Reblog: Whenever someone joins a church, re-appoint the ‘elders’

Paul’s instruction to Timothy; “appoint elders in every town”… do we do that any more – or was it just an early church thing?
Think about those early churches; Paul went and preached in a town, the gospel spread and fellowships of believers began to gather together. Paul saw a theologically based need for those fellowships to have leaders – theological leaders – put in place. The churches had none… so Paul needed to appoint one.
That doesn’t really happen that much does it? Sure, some churches might loose their senior pastor; but even then, there’s some sort of eldership body in place.
But this does still happen. Whenever someone joins a church, they re-appoint the elders – in their heart. They are joining a fellowship of people who are already under the authority of their pastor/elders/staff.
And you can’t separate the two; you can’t join the fellowship without considering the appointed pastor/staff/elders as your pastor/staff/elders.
So do you do it? Do you help new people to your church (who are Christians) to appoint the leaders as their “elders”? Do you help them get what that means?
My guess is that if you don’t help that happen, there’s a good chance it won’t.

Would you like the Apostle Paul’s church?

I often wonder how we’d go at being a member of one of Paul’s churches. Think about the list in 1Tim 5…

“No widow may be put on the list of widows unless she is over sixty, has been faithful to her husband, and is well known for her good deeds, such as bringing up children, showing hospitality, washing the feet of the Lord’s people, helping those in trouble and devoting herself to all kinds of good deeds. As for younger widows, do not put them on such a list.”

That seems pretty harsh right? What about unique circumstances? What about if they’re 58yrs old? What if they haven’t done those good things and they’re just starting out in the Christian life?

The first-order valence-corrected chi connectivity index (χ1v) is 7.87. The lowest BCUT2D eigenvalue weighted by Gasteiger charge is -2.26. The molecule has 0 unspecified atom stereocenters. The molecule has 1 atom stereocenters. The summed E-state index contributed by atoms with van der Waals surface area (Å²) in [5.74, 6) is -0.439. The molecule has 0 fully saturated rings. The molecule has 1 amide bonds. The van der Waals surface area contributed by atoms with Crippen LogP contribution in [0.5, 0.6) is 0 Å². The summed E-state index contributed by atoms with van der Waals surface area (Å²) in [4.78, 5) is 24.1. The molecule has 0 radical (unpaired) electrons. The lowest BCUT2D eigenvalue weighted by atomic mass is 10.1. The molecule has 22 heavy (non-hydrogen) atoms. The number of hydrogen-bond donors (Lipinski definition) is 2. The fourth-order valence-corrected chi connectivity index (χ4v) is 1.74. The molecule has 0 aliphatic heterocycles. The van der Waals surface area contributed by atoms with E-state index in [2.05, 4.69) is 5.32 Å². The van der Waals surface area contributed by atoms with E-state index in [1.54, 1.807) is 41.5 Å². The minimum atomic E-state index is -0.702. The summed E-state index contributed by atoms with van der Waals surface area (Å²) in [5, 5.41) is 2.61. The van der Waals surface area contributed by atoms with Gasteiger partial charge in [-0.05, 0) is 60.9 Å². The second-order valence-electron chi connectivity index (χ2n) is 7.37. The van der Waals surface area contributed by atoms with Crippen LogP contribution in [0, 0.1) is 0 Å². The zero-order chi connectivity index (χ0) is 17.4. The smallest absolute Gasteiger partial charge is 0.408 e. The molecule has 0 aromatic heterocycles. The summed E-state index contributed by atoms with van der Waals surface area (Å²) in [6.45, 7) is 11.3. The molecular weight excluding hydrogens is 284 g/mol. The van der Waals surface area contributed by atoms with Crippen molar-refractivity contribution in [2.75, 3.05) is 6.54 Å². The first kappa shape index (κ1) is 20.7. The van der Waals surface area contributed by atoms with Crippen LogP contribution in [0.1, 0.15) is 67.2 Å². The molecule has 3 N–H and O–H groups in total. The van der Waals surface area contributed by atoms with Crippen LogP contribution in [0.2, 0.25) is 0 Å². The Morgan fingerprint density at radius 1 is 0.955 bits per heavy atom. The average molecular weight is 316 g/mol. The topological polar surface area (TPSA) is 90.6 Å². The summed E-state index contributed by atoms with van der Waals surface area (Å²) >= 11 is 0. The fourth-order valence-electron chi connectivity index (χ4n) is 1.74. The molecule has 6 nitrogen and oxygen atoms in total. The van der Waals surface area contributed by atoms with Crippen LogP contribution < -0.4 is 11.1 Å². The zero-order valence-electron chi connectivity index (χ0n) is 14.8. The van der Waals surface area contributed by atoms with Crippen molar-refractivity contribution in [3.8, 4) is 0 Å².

Now I’m pretty certain Paul would have opened the door to exceptional circumstances, but that’s just a hunch, because he’s not hinting at that here to Timothy is he?

The point is that Paul endorses a structure, a church system for loving many people, rather than every person. Why? Why not just say, “Work out if being on the list is good for widows or not on a case by case basis?”

Think about that, remembering this is God’s word…

Structures are there to love people, many people. I’m sure that there would have been widows (and their friends) in Ephesus with Timothy who would have felt really hurt by where Paul drew the line. Some people would have felt it was unfair. Others would have found it difficult to understand his reasoning (which he describes only briefly). But how should they have responded to Paul’s widow-list system?

Are you happy to be in a church where Jesus appoints overseers to make decisions to love many people over the individuals? If you’re an overseer at a church (pastor, elder, minister, etc.) do you feel the weight of making decisions that try to love the most, even if some people won’t like it?

p.s. I’m not saying it’s bad to ever have “case-by-case” basis, but rather that “hard-and-fast” systems are not bad. There’s a tension to hold between saying both “every-member-matters” and “we do it this way to love more people”

Ministry Risk = Likelihood x Consequences

Ministry risks can be evaluated in the same way that other risk scenarios can be… likelihood multiplied by negative consequences.

If you’re renting some location for church, how much of a risk are you running?

First, consider the likelihood of the owners ending your contract in the next 12 months… if its a good relationship, it might be 10% chance. If it’s a bit shaky, it might be 30% or 40%.

Second, consider the consequences of being kicked out… financial costs, moving, goodwill, are there even any possible alternatives? You should also consider the positive outcomes; a new momentum for the church? It might get those fringe people more involved? It might end some traditionalism that’s crept into your culture.

Basically, if you’ve got a high-probability and grave negative consequences, you’re in a bad risk position. You need to act now.

We looked at this, and even tough the likelihood of being kick-out was pretty low, the consequences were terrible – there’s nowhere else for us to meet in the surrounding 10kms!! So we’ve already setup a fund for buying a building. We don’t need it – yet – but the risk analysis made it a wise move.